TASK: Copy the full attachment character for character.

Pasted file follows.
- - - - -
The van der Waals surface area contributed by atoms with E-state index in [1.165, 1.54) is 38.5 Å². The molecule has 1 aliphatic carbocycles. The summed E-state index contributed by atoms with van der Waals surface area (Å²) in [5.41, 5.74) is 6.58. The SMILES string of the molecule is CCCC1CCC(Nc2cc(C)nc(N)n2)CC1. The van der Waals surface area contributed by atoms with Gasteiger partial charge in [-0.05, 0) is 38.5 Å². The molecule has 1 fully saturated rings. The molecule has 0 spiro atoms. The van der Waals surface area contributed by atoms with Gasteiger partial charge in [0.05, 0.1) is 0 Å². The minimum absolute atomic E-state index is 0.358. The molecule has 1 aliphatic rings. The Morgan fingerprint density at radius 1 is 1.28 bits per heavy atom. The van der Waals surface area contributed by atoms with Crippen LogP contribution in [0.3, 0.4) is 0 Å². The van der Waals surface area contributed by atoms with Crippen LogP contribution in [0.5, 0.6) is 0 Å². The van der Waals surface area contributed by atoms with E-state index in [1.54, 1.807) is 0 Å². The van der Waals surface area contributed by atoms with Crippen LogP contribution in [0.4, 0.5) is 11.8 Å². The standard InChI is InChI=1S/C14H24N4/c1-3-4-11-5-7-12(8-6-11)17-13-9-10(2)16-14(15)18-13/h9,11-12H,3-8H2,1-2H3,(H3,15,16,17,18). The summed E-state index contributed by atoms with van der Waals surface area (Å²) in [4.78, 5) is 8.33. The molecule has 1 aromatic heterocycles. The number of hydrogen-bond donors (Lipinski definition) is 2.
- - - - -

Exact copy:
The van der Waals surface area contributed by atoms with E-state index in [1.165, 1.54) is 38.5 Å². The molecule has 1 aliphatic carbocycles. The summed E-state index contributed by atoms with van der Waals surface area (Å²) in [5.41, 5.74) is 6.58. The SMILES string of the molecule is CCCC1CCC(Nc2cc(C)nc(N)n2)CC1. The van der Waals surface area contributed by atoms with Gasteiger partial charge in [-0.05, 0) is 38.5 Å². The molecule has 1 fully saturated rings. The molecule has 0 spiro atoms. The van der Waals surface area contributed by atoms with Gasteiger partial charge in [0.05, 0.1) is 0 Å². The minimum absolute atomic E-state index is 0.358. The molecule has 1 aliphatic rings. The Morgan fingerprint density at radius 1 is 1.28 bits per heavy atom. The van der Waals surface area contributed by atoms with Crippen LogP contribution in [0.3, 0.4) is 0 Å². The van der Waals surface area contributed by atoms with Crippen LogP contribution in [0.5, 0.6) is 0 Å². The van der Waals surface area contributed by atoms with E-state index in [1.54, 1.807) is 0 Å². The van der Waals surface area contributed by atoms with Crippen LogP contribution in [0.4, 0.5) is 11.8 Å². The standard InChI is InChI=1S/C14H24N4/c1-3-4-11-5-7-12(8-6-11)17-13-9-10(2)16-14(15)18-13/h9,11-12H,3-8H2,1-2H3,(H3,15,16,17,18). The summed E-state index contributed by atoms with van der Waals surface area (Å²) in [4.78, 5) is 8.33. The molecule has 1 aromatic heterocycles. The number of hydrogen-bond donors (Lipinski definition) is 2.